23       Input via repeating the third stack element

So now our stack consists of the first input (in unary) directly below the second stack element (in unary).

                    0   Escape top element, appending it to the element below
                     3  Do I/O using top element, and exit

The 3 command exits the program as we're out of stack, but not before it outputs the number we calculated. The number in question will consist of a number of 7s equal to the first number input, followed by a number of 1s equal to the second number input (these are the unescaped and escaped representations of the same command). Numeric I/O treats 1 and 7 as equivalent, and having a value of +1; thus, the unary number gets translated into decimal and output.

\$\endgroup\$
1
\$\begingroup\$

Burlesque - 4 bytes

ps++

ps   parse
  ++ sum

Try it online.

\$\endgroup\$
  • \$\begingroup\$ How does this work? Can you link to an interactive demo and / or provide instructions on how to execute it? \$\endgroup\$ – Οurous Nov 18 '18 at 21:57
  • 1
    \$\begingroup\$ ps parses the input into a list and ++ computes the sum of a list. I added a link to the online interpreter. \$\endgroup\$ – mroman Nov 18 '18 at 22:10
1
\$\begingroup\$

Aheui (esotope), 15 bytes(5 characters)

방방다망히

Try it online!


Meet Aheui(아희), A Korean alphabet-based esoteric programming language.

\$\endgroup\$
1
\$\begingroup\$

Re:direction, 9 characters, 3 bytes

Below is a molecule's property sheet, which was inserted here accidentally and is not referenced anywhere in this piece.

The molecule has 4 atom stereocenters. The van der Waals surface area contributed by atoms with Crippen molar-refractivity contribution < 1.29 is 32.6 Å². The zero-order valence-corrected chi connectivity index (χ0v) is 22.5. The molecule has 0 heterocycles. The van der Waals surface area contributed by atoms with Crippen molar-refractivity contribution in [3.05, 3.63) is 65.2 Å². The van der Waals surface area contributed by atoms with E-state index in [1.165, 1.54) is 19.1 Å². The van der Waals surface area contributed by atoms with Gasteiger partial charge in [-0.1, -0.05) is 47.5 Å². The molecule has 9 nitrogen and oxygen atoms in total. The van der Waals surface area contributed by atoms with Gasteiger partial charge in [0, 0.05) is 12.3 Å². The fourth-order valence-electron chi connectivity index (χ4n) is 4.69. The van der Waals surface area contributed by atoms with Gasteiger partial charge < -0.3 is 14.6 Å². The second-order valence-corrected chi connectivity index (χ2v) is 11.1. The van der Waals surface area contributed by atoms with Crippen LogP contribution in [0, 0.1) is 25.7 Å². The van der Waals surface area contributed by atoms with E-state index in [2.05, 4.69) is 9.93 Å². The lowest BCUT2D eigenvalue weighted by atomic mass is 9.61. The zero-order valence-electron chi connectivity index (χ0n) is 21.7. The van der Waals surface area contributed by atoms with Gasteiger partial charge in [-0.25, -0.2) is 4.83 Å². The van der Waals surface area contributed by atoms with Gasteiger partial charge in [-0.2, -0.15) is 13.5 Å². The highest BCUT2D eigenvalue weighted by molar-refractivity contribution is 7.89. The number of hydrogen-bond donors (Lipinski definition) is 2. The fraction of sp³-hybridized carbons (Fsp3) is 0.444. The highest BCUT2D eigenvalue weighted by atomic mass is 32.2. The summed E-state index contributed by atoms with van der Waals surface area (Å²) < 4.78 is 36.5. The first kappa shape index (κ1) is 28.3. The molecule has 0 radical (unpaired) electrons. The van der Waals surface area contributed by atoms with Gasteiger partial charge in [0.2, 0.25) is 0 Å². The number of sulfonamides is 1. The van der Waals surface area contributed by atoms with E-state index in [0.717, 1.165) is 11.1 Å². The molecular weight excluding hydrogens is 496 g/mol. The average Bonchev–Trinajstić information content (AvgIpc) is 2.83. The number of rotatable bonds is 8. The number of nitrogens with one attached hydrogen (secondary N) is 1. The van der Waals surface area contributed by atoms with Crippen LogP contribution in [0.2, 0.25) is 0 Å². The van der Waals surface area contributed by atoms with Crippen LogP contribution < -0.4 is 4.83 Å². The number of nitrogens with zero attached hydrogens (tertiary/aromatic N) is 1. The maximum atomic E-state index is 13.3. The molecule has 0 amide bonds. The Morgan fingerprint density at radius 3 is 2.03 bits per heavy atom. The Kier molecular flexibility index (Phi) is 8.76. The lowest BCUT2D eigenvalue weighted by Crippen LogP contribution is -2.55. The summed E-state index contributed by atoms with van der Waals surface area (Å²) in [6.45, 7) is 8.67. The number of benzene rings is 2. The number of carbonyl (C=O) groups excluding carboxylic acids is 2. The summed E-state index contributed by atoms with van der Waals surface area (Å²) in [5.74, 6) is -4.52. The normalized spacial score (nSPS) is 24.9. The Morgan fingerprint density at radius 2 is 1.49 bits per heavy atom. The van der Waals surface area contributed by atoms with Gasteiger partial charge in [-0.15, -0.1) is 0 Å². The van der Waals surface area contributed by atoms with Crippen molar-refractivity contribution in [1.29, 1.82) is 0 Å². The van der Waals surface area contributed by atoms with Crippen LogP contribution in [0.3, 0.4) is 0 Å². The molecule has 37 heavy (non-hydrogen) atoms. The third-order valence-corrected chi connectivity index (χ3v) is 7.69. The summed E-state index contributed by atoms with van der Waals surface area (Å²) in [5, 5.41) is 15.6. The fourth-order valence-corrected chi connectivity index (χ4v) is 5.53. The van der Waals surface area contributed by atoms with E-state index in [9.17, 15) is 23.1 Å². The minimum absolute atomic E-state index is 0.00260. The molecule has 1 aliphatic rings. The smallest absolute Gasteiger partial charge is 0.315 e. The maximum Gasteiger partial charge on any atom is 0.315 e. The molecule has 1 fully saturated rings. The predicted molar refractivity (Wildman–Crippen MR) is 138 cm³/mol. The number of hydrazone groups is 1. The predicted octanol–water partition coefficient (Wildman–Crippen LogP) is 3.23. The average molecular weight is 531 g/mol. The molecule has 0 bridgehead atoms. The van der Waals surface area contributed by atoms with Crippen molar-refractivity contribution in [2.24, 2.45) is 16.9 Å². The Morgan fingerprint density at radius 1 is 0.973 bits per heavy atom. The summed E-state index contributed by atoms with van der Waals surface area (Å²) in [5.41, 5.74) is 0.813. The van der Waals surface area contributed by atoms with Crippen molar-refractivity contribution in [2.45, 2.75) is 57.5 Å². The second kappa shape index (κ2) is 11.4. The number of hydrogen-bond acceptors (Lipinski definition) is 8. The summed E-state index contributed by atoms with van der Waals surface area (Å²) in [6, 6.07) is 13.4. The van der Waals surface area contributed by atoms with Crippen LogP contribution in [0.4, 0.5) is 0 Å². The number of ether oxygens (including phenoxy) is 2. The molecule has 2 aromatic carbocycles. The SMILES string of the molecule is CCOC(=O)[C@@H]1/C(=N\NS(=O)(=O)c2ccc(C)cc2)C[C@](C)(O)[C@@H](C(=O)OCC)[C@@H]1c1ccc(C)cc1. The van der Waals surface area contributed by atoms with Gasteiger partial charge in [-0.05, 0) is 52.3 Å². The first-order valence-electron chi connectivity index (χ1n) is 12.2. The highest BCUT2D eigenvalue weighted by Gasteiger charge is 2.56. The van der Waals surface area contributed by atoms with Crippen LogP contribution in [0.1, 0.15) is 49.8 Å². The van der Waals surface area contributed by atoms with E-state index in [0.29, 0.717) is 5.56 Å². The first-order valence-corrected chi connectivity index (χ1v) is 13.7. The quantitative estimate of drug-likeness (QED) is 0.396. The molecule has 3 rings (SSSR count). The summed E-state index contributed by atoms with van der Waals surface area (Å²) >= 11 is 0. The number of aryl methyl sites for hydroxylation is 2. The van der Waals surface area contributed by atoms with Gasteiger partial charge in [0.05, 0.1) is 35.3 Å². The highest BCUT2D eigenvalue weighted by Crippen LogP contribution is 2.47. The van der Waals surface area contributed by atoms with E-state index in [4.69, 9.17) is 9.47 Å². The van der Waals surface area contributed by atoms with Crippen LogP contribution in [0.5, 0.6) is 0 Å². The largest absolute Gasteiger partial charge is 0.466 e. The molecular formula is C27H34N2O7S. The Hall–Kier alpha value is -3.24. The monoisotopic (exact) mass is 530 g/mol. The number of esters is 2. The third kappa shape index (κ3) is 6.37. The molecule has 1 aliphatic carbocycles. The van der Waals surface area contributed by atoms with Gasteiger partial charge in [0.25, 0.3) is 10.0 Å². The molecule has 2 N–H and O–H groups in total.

♦►
♦►
◄ ▼

Try it online!

In Re:direction's packed encoding:

F1 F1 B6

(Byte F1 encodes ♦►␤; B6 encodes ◄ ▼).

Explanation

Re:direction is a 2D language that uses a queue of direction commands. At the start of the program, the queue is initialized from user input; an integer n becomes n copies of , then . From that point onwards, whenever we use a direction command, it controls the direction in which the instruction pointer moves but also gets pushed onto the tail of the queue.

The command shifts one direction from that queue, and moves in that direction. So ♦► is effectively a loop that moves any number of from the head of the queue to the tail; as long as the queue starts with , we'll shift it and go right, and hit the in the program, which sends the IP right back where it started (wrapping around the edge of the program) and pushes the to the tail of the queue instead. Once we hit the , it gets deleted from the queue and we move onwards.

We can note that ♦► does not preserve the in the queue. As such, running it twice deletes both from the initial queue, leaving us with a number of equal to the sum of the initial two numbers.

We need to encode the output the same way as the input, meaning that we need to add a and halt the program. A direction command that points to itself will run and then immediately halt the program, so we can use a on a column by itself to do both jobs. We do, however, need to get there; this program uses a to do so (because stray ups and lefts in the queue won't affect the output).